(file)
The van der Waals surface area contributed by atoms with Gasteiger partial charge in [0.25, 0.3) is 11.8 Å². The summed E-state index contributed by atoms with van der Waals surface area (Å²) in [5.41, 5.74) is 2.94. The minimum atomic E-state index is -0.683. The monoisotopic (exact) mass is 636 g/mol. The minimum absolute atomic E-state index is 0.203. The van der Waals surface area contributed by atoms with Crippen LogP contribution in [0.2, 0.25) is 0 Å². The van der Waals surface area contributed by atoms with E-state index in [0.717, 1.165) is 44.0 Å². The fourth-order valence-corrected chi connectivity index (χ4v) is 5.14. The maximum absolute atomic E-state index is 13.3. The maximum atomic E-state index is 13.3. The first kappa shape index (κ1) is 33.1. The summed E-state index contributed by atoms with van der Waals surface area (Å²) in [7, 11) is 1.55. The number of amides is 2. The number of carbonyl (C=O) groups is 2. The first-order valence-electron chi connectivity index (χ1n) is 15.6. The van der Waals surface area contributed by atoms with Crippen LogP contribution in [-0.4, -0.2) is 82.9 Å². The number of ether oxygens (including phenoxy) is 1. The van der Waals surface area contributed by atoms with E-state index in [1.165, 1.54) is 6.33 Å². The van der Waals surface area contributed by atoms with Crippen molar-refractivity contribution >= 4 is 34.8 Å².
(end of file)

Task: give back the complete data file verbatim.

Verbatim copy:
The van der Waals surface area contributed by atoms with Gasteiger partial charge in [0.25, 0.3) is 11.8 Å². The summed E-state index contributed by atoms with van der Waals surface area (Å²) in [5.41, 5.74) is 2.94. The minimum atomic E-state index is -0.683. The monoisotopic (exact) mass is 636 g/mol. The minimum absolute atomic E-state index is 0.203. The van der Waals surface area contributed by atoms with Crippen LogP contribution in [0.2, 0.25) is 0 Å². The van der Waals surface area contributed by atoms with E-state index in [0.717, 1.165) is 44.0 Å². The fourth-order valence-corrected chi connectivity index (χ4v) is 5.14. The maximum absolute atomic E-state index is 13.3. The maximum atomic E-state index is 13.3. The first kappa shape index (κ1) is 33.1. The summed E-state index contributed by atoms with van der Waals surface area (Å²) in [7, 11) is 1.55. The number of amides is 2. The number of carbonyl (C=O) groups is 2. The first-order valence-electron chi connectivity index (χ1n) is 15.6. The van der Waals surface area contributed by atoms with Crippen LogP contribution in [-0.4, -0.2) is 82.9 Å². The number of ether oxygens (including phenoxy) is 1. The van der Waals surface area contributed by atoms with E-state index in [1.165, 1.54) is 6.33 Å². The van der Waals surface area contributed by atoms with Crippen molar-refractivity contribution >= 4 is 34.8 Å².